Paul J. Leaf
Optimism on trade with China and talks with North Korea are causing Washington to lose focus on other issues.
The United States recently focused its efforts in Asia on improving trade with China and securing a denuclearization agreement with North Korea. While Washington correctly prioritized these important goals, it appears to be neglecting other pressing regional issues. These other issues include China’s increasing militarization of man-made islands in the contested South China Sea and its growing aggression towards Taiwan. The trouble is that these regional problems are interconnected, with Chinese gains on certain issues potentially irreversible. What this means is that the U.S. cannot myopically focus on only two of the many challenges it faces in Asia.
Following President Trump’s election, America has shown signs of taking tough positions on a range of security issues in Asia. For instance, consider the following examples:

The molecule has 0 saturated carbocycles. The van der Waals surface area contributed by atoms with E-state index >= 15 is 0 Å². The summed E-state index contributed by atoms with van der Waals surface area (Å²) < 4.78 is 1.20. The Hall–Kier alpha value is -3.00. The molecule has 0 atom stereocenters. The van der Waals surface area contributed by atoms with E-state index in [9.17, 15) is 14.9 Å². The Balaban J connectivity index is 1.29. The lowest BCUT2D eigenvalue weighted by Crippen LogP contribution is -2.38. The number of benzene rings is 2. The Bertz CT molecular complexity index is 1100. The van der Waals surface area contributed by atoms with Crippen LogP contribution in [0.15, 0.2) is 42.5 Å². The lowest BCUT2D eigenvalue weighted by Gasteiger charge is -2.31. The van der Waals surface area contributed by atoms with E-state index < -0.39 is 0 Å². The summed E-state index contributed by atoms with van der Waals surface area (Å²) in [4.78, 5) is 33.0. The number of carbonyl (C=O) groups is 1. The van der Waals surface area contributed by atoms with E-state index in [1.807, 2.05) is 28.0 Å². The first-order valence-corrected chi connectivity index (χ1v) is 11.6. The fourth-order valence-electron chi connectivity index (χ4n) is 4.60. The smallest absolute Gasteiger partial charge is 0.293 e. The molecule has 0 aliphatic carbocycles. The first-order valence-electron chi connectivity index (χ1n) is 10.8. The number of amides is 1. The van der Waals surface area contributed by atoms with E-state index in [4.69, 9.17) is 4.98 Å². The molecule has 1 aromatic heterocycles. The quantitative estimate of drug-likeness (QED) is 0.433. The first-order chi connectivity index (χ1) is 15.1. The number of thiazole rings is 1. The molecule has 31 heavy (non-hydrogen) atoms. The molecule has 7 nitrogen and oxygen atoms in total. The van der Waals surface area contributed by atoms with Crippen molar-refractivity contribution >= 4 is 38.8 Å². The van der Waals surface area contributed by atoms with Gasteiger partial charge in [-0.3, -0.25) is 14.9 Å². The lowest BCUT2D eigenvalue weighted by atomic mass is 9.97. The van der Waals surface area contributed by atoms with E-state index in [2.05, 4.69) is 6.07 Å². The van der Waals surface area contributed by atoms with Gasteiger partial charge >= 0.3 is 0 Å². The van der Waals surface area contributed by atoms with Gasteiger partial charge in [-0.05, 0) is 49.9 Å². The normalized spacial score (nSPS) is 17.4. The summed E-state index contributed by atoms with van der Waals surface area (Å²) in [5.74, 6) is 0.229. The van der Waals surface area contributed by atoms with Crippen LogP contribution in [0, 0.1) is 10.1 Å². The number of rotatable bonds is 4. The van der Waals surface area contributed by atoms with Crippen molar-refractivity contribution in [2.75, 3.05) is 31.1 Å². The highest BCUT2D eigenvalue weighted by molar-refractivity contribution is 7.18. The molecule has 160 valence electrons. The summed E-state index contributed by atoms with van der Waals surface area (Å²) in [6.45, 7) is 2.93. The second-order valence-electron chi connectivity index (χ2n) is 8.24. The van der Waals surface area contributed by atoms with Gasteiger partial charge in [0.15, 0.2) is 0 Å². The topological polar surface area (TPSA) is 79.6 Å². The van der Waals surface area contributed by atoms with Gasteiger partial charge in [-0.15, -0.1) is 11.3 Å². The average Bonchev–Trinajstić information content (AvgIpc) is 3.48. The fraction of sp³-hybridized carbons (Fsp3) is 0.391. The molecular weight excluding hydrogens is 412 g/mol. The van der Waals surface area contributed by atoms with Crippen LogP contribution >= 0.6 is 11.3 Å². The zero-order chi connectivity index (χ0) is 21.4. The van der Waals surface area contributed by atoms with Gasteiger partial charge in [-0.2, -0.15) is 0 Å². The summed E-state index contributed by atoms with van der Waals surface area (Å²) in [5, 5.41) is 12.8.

First, Trump added $ 15 billion to his predecessor’s last military budget and proposed a ten percent increase in defense spending for the next year. In addition, much of this additional funding would bolster America’s missile defense and naval presence in Asia. In its first National Security Strategy (NSS), the Trump administration also called China a “revisionist power” and “strategic competitor.” Moreover, the NSS also pledged to halt China from remaking Asia in its favor, whereas the Obama administration emphasized cooperating with China.
Second, in January 2017, then Secretary of State nominee Tillerson declared that China should be denied access to the islands it has manufactured in the South China Sea. A third of the globe’s maritime traffic traverses those waters, where five countries plus China have competing claims. In 2017, Washington executed four freedom of navigation operations (FONOPs) to contest Beijing’s territorial claims in those waters. In eight years, the Obama administration conducted only six FONOPs there.